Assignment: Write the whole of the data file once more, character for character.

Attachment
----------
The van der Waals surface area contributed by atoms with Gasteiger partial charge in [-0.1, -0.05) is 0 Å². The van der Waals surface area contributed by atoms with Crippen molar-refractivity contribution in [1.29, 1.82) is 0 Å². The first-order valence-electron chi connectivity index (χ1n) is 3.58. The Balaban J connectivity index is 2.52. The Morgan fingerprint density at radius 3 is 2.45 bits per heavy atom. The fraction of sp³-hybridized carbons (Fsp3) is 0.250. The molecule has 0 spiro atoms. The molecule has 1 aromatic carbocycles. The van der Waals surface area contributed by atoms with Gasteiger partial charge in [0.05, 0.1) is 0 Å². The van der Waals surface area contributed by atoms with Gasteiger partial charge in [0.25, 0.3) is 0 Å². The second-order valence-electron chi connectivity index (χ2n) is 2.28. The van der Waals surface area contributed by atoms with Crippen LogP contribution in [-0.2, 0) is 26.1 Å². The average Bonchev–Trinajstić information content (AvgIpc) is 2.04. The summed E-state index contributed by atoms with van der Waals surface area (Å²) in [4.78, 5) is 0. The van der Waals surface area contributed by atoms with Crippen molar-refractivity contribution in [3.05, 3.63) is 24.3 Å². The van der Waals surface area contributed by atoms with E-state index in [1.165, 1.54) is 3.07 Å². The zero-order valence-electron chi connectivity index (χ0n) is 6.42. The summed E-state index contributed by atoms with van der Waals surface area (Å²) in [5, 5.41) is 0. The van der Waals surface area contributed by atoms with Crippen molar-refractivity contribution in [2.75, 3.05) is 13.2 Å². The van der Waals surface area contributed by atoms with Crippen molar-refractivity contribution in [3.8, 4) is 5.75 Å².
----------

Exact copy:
The van der Waals surface area contributed by atoms with Gasteiger partial charge in [-0.1, -0.05) is 0 Å². The van der Waals surface area contributed by atoms with Crippen molar-refractivity contribution in [1.29, 1.82) is 0 Å². The first-order valence-electron chi connectivity index (χ1n) is 3.58. The Balaban J connectivity index is 2.52. The Morgan fingerprint density at radius 3 is 2.45 bits per heavy atom. The fraction of sp³-hybridized carbons (Fsp3) is 0.250. The molecule has 0 spiro atoms. The molecule has 1 aromatic carbocycles. The van der Waals surface area contributed by atoms with Gasteiger partial charge in [0.05, 0.1) is 0 Å². The van der Waals surface area contributed by atoms with Gasteiger partial charge in [0.25, 0.3) is 0 Å². The second-order valence-electron chi connectivity index (χ2n) is 2.28. The van der Waals surface area contributed by atoms with Crippen LogP contribution in [-0.2, 0) is 26.1 Å². The average Bonchev–Trinajstić information content (AvgIpc) is 2.04. The summed E-state index contributed by atoms with van der Waals surface area (Å²) in [4.78, 5) is 0. The van der Waals surface area contributed by atoms with Crippen molar-refractivity contribution in [3.05, 3.63) is 24.3 Å². The van der Waals surface area contributed by atoms with E-state index in [1.165, 1.54) is 3.07 Å². The zero-order valence-electron chi connectivity index (χ0n) is 6.42. The summed E-state index contributed by atoms with van der Waals surface area (Å²) in [5, 5.41) is 0. The van der Waals surface area contributed by atoms with Crippen molar-refractivity contribution in [2.75, 3.05) is 13.2 Å². The van der Waals surface area contributed by atoms with Crippen molar-refractivity contribution in [3.8, 4) is 5.75 Å².